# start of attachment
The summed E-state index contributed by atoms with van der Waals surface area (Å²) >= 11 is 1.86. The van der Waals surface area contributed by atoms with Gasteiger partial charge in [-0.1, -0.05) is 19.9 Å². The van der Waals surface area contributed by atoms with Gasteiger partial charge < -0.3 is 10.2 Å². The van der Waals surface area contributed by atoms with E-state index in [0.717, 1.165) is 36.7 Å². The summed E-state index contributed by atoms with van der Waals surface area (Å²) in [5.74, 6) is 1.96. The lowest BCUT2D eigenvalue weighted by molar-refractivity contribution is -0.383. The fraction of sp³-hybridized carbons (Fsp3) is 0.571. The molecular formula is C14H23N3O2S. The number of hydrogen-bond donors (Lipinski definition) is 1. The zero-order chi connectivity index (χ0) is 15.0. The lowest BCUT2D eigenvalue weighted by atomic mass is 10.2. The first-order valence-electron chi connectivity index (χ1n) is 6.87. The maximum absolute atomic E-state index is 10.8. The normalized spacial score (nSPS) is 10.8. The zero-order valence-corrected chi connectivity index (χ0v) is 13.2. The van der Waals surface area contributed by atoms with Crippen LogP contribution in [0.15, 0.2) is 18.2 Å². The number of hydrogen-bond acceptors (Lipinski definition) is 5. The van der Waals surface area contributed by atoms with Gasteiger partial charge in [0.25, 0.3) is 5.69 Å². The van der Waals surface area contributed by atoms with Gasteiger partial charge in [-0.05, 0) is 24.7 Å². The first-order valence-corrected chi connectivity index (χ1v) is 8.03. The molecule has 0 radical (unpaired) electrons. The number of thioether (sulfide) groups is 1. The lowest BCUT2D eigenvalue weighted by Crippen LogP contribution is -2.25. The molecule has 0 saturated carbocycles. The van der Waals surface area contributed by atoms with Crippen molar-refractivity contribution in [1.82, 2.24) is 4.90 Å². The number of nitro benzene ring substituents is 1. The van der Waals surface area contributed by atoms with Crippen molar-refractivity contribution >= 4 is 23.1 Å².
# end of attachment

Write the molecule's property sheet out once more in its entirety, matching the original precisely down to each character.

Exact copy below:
The summed E-state index contributed by atoms with van der Waals surface area (Å²) >= 11 is 1.86. The van der Waals surface area contributed by atoms with Gasteiger partial charge in [-0.1, -0.05) is 19.9 Å². The van der Waals surface area contributed by atoms with Gasteiger partial charge < -0.3 is 10.2 Å². The van der Waals surface area contributed by atoms with E-state index in [0.717, 1.165) is 36.7 Å². The summed E-state index contributed by atoms with van der Waals surface area (Å²) in [5.74, 6) is 1.96. The lowest BCUT2D eigenvalue weighted by molar-refractivity contribution is -0.383. The fraction of sp³-hybridized carbons (Fsp3) is 0.571. The molecular formula is C14H23N3O2S. The number of hydrogen-bond donors (Lipinski definition) is 1. The zero-order chi connectivity index (χ0) is 15.0. The lowest BCUT2D eigenvalue weighted by atomic mass is 10.2. The first-order valence-electron chi connectivity index (χ1n) is 6.87. The maximum absolute atomic E-state index is 10.8. The normalized spacial score (nSPS) is 10.8. The zero-order valence-corrected chi connectivity index (χ0v) is 13.2. The van der Waals surface area contributed by atoms with Crippen LogP contribution in [0.15, 0.2) is 18.2 Å². The number of hydrogen-bond acceptors (Lipinski definition) is 5. The van der Waals surface area contributed by atoms with Gasteiger partial charge in [0.25, 0.3) is 5.69 Å². The van der Waals surface area contributed by atoms with Gasteiger partial charge in [-0.05, 0) is 24.7 Å². The first-order valence-corrected chi connectivity index (χ1v) is 8.03. The molecule has 0 radical (unpaired) electrons. The number of thioether (sulfide) groups is 1. The lowest BCUT2D eigenvalue weighted by Crippen LogP contribution is -2.25. The molecule has 0 saturated carbocycles. The van der Waals surface area contributed by atoms with Crippen molar-refractivity contribution in [1.82, 2.24) is 4.90 Å². The number of nitro benzene ring substituents is 1. The van der Waals surface area contributed by atoms with Crippen molar-refractivity contribution >= 4 is 23.1 Å².